Heard about the new Microsoft launches yesterday? Sure, there was a new fitness band and a few new handsets, but it’s those high-powered handsets and the tricks they can do that matter.
Microsoft, on the current Windows Phone platform, has a problem. No matter how you dress it up there’s just not the same selection of apps and games. Yes, some of the bigger apps are there but you’ll still find that they’re not always updated quickly and, like it or lump it, there’s going to be stickers in shop windows and on websites advertising “Android and iOS” apps with very little showing Windows Phone alongside.
So the solution, in a way, is to put the all-new Windows 10 “in your pocket” with the Lumia 950 and 950XL. Both have great specs, they will be able to deal with “Phone” applications and you’ll be able to run 32-bit apps via Remote Desktop plus there’s Windows 10 universal apps too. The key plus point in the launch yesterday was the magic you could do with this Display Dock, which kicks the Microsoft Continuum function into life.
You plug a monitor, keyboard, mouse into the dock and then you get a “PC-like experience”. Microsoft tell us that…
Office apps and Outlook scale up to create a big screen-optimized work environment that makes you more productive.
Basically what Microsoft want you to do is to buy one of their new 950 or 950XL handsets and then, when you get to your desk, you plug it into the HD 500 Display Dock. It’ll fire up your external monitor at 60 FPS Full HD and then you use your keyboard and mouse. While you’re doing all that, the USB-C port will charge the phone. You get to use Word, PowerPoint, Excel and Outlook in a full scaled-up mode.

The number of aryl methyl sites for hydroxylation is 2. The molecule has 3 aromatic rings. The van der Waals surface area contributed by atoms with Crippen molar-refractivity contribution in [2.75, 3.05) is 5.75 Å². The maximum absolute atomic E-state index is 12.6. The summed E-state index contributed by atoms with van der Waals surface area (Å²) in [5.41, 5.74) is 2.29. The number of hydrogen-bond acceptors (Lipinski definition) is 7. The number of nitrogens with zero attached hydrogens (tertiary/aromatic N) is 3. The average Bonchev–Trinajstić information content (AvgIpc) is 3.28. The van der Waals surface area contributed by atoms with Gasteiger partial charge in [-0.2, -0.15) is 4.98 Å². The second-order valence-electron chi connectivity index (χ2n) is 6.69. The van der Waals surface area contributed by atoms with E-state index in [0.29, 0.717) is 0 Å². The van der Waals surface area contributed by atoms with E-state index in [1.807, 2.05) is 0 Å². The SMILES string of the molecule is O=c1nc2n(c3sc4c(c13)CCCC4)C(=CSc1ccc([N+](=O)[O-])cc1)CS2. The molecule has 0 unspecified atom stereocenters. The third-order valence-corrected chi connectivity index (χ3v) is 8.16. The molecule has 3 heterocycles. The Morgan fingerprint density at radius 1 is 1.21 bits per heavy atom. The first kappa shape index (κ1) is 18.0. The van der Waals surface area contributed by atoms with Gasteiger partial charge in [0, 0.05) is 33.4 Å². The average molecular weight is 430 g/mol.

Your phone is your computer.
If you receive a call then you can still take it and send / receive messages without it messing up your big-screen experience, which will carry on operating while you’re chatting on the mobile.
Now, this is something we saw on the Motorola Atrix. It’s similar at least. We reviewed a few years ago. That didn’t really take off, so will Continuum do better? Well, despite some of the stuff I’ve read about this, the Atrix was quite clever. It didn’t just display Android apps on screen. I know, because I had one. There was a desktop interface, a full-screen browser and more. Have a look at my wobble-screen video from four years ago…
The big question is whether this is an idea that will work for Microsoft. We’ve not seen lots of Atrix-clones, so will this newer Microsoft solution perform better? Will Microsoft win back those many companies who have moved their mobile computing away from Microsoft?
For me, I’m honestly not sure. In my “other life” I’ve witnessed the huge change in IT purchasing. Executives and Directors wanted iPads early on. Three or more years ago, even when a Microsoft laptop was the best solution to a problem, customers instead wanted … an iPad. Whether those same customers will switch to purchasing an all-in-one solution based on Windows 10 … that’s a question and a half. I’d love to hear your thoughts.